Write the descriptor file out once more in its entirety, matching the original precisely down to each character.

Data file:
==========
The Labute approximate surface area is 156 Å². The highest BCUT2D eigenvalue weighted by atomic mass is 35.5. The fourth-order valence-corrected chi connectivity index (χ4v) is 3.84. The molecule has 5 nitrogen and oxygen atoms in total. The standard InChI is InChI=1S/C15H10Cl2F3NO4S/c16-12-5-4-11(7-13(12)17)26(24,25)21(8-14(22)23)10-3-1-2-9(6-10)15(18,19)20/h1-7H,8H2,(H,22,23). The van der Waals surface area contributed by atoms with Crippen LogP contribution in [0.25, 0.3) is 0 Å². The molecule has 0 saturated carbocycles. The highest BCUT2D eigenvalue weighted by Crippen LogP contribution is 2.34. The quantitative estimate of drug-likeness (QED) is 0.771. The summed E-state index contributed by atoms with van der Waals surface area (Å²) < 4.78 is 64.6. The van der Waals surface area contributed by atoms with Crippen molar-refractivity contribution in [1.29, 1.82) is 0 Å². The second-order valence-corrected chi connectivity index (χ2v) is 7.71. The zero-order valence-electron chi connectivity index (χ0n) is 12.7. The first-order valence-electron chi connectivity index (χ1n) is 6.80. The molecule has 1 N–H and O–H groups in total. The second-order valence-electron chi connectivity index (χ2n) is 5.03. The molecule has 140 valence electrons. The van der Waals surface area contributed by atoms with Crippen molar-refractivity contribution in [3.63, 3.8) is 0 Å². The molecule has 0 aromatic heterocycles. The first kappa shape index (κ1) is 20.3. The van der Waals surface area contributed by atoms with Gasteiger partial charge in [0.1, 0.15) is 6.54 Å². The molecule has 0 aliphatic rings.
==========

The Labute approximate surface area is 156 Å². The highest BCUT2D eigenvalue weighted by atomic mass is 35.5. The fourth-order valence-corrected chi connectivity index (χ4v) is 3.84. The molecule has 5 nitrogen and oxygen atoms in total. The standard InChI is InChI=1S/C15H10Cl2F3NO4S/c16-12-5-4-11(7-13(12)17)26(24,25)21(8-14(22)23)10-3-1-2-9(6-10)15(18,19)20/h1-7H,8H2,(H,22,23). The van der Waals surface area contributed by atoms with Crippen LogP contribution in [0.25, 0.3) is 0 Å². The molecule has 0 saturated carbocycles. The highest BCUT2D eigenvalue weighted by Crippen LogP contribution is 2.34. The quantitative estimate of drug-likeness (QED) is 0.771. The summed E-state index contributed by atoms with van der Waals surface area (Å²) < 4.78 is 64.6. The van der Waals surface area contributed by atoms with Crippen molar-refractivity contribution in [1.29, 1.82) is 0 Å². The second-order valence-corrected chi connectivity index (χ2v) is 7.71. The zero-order valence-electron chi connectivity index (χ0n) is 12.7. The first-order valence-electron chi connectivity index (χ1n) is 6.80. The molecule has 1 N–H and O–H groups in total. The second-order valence-electron chi connectivity index (χ2n) is 5.03. The molecule has 140 valence electrons. The van der Waals surface area contributed by atoms with Crippen molar-refractivity contribution in [3.63, 3.8) is 0 Å². The molecule has 0 aromatic heterocycles. The first kappa shape index (κ1) is 20.3. The van der Waals surface area contributed by atoms with Gasteiger partial charge in [0.1, 0.15) is 6.54 Å². The molecule has 0 aliphatic rings.